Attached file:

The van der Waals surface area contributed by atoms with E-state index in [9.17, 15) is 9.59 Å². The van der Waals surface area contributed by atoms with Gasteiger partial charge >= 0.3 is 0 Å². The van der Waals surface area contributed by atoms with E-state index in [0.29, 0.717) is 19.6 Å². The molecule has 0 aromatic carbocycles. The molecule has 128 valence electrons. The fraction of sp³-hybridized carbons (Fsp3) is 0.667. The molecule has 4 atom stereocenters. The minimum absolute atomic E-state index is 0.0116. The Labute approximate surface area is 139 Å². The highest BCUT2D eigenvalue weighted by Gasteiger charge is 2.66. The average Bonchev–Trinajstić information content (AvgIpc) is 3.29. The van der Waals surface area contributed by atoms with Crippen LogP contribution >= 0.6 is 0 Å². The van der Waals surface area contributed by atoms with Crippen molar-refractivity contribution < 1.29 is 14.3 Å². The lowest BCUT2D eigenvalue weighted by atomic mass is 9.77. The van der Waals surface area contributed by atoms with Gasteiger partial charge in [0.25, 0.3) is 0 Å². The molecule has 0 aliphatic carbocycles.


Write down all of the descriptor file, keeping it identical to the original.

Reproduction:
The van der Waals surface area contributed by atoms with E-state index in [9.17, 15) is 9.59 Å². The van der Waals surface area contributed by atoms with Gasteiger partial charge >= 0.3 is 0 Å². The van der Waals surface area contributed by atoms with E-state index in [0.29, 0.717) is 19.6 Å². The molecule has 0 aromatic carbocycles. The molecule has 128 valence electrons. The fraction of sp³-hybridized carbons (Fsp3) is 0.667. The molecule has 4 atom stereocenters. The minimum absolute atomic E-state index is 0.0116. The Labute approximate surface area is 139 Å². The highest BCUT2D eigenvalue weighted by Gasteiger charge is 2.66. The average Bonchev–Trinajstić information content (AvgIpc) is 3.29. The van der Waals surface area contributed by atoms with Crippen LogP contribution >= 0.6 is 0 Å². The van der Waals surface area contributed by atoms with Crippen molar-refractivity contribution < 1.29 is 14.3 Å². The lowest BCUT2D eigenvalue weighted by atomic mass is 9.77. The van der Waals surface area contributed by atoms with Gasteiger partial charge in [0.25, 0.3) is 0 Å². The molecule has 0 aliphatic carbocycles.